A third layer 44 and fifth layer 48 comprise ethylene vinyl acetate copolymer. Sandwiched between layers 44 and 48 is a barrier layer 46 of for example vinylidene chloride vinyl chloride copolymer (saran). Ethylene vinyl alcohol copolymer is also suitable as a barrier resin.
A sealant layer 50 comprises ethylene vinyl acetate copolymer.
Referring to FIG. 5, a laminate such as that shown schematically in FIG. 4 is depicted in a shallow drawn thermoformed tray. First coextruded film 30 corona bonded to second coextruded film 32 forms the thermoforming laminate used as a forming web. Vertical dimensions are highly exaggerated for purposes of clarification.
To illustrate the importance of limited, balanced orientation in controlling line draw, reference is made to the following examples.
The physical properties of a cast ethylene vinyl acetate, with 4.5% vinyl acetate by weight and blended with a high density polyethylene (Alathon F-3445 from du Pont) were measured and recorded. This film was unirradiated with no blow up ratio. At 250° F., the percentage of free shrink in a transverse direction was minus 24% and in the longitudinal direction was 54%. The modulus in pounds per square inch was 20,500 psi in the transverse direction, and 18,800 in the longitudinal direction. Tensile strength at break, in pounds per square inch, was 2,360 psi in the transverse direction, and 3,320 psi in the longitudinal direction. Elongation at break was 799% in a transverse direction and 460% in the longitudinal direction. When the film was tested in a shallow thermoform operation, some line draw was evident.
A film similar to that of example 1, but irradiated with 6 megarads of radiation was similarly tested. This film also had no blow up ratio. At 250° F., the film exhibited minus 12 percent free shrink in the transverse direction, and 33 percent free shrink in the longitudinal direction. The modulus was 19,000 psi in the transverse direction and 18,100 psi in the longitudinal direction. Tensile strengths were 3,170 psi in the transverse direction and 3,770 in the longitudinal direction. At these temperatures, the elongation at break was 820 percent (transverse) and 450 percent (longitudinal). Some line draw occurred during subsequent thermoforming.
A film similar to that of example 1, irradiated with 6 megarads and having a blow up ratio of 3.7:1 showed a percentage free shrink of 8 percent transverse and 9 percent longitudinal at 250° F. Modulus was 28,600 psi (transverse) and 26,400 psi (longitudinal). Tensile strengths were 3,730 psi (transverse) and 3,300 psi (longitudinal). Corresponding elongation at break was 739 percent and 684 percent. This film showed no line draw. It should be noted that the film of example 3, having a blow-up ratio of 3.7:1, has less orientation than a film having a stretch orientation ratio of 3.5:1.
A film similar to that of example 3 but having a blow up ratio of 3:1 showed 5 percent (transverse) and 11 percent (longitudinal) free shrink at 250° F. Modulus was 30,900 and 27,700 psi in the transverse and longitudinal directions respectively. Tensile strengths were 3,490 psi and 3,600 psi; elongations were 711 percent and 662 percent in the transverse and longitudinal directions respectively. Line draw was evident in the thermoforming test.
A film similar to that of example 3 and 4, but with a blow up ratio of 2:1 was also tested at 250° F. In the transverse direction, a laminate had a percentage free shrink of minus one percent; in the longitudinal direction, a percentage of free shrink of about 17 percent. The modulus was 31,900 and 24,900 psi in the transverse and longitudinal directions respectively. Corresponding tensile strengths at the same temperature were 3,260 and 3,570 psi, with elongations of 774 percent and 596 percent respectively. Some line draw occurred during thermoforming.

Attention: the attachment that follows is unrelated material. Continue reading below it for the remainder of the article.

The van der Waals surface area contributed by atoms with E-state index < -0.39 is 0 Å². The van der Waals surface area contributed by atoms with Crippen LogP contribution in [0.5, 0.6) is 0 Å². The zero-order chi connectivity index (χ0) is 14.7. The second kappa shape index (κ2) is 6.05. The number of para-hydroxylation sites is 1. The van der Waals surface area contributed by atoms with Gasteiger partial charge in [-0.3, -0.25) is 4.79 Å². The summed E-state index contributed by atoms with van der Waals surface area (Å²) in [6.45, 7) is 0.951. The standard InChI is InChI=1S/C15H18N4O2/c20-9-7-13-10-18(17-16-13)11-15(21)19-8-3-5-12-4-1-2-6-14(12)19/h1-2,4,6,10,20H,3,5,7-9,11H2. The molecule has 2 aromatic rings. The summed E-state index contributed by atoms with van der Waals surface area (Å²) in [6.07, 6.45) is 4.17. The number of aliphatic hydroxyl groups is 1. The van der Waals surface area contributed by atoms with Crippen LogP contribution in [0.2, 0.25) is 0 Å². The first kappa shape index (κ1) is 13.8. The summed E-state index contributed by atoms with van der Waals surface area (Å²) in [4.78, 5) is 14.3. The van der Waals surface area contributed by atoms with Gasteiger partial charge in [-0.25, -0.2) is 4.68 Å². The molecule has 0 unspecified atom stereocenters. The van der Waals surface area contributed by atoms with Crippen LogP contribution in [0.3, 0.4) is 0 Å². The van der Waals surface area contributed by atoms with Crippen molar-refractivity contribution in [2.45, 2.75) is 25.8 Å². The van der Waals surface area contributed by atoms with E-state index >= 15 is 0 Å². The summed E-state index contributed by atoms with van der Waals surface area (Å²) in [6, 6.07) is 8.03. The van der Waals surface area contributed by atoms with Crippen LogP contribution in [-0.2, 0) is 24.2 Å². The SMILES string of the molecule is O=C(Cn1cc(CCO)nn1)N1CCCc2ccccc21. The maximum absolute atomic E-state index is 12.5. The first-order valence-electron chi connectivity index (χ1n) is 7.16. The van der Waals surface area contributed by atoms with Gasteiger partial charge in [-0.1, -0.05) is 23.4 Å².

The above examples indicate that limiting maximum orientation in both the transverse and longitudinal directions, and maintaining a balanced orientation i.e. roughly equivalent in both directions, results in improved modulus and tensile strength properties which are desirable in a laminate to be used in a thermoforming process to form a shallow draw forming web. Additionally, it was found that in actually producing such a forming web, the problem of line draw was substantially reduced or eliminated.
The amount of stretchability of a film will generally be inversely proportional to the degree of orientation. Therefore lower stretch orientation ratios, of not more than 3.5:1 orientation ratio in each direction, are especially suitable in low profile shallow draw thermoforming operations. These ratios may be lowered, i.e. the degree of orientation may be lessened to provide a more stretchable film for deeper thermoforming operations, but as the orientation ratios are lowered, line draw will become an increasing problem.
In the examples given above, the degree of orientation in each direction may be inferred from the percent of free shrink indicated in each example. Higher percentages of free shrink indicate higher orientation ratios.
Laminates of the present invention also exhibit excellent barrier properties, having an oxygen transmission rate at 73° F., 0 percent relative humidity of as little as 10 cubic centimeters per square meter (ASTM D 3985).
Values for tensile strength at break were determined in accordance with ASTM D 882-81. Similar testing methodology was used for determination of elongation at break and modulus.
Free shrink was measured in accordance with ASTM D 2732.
It should be understood that the description and specific examples indicating the presently preferred embodiments of this invention are given by way of illustration only. Various modifications and changes within the scope of the invention will become readily apparent to those of ordinary skill in the art upon review of the above detailed description and examples.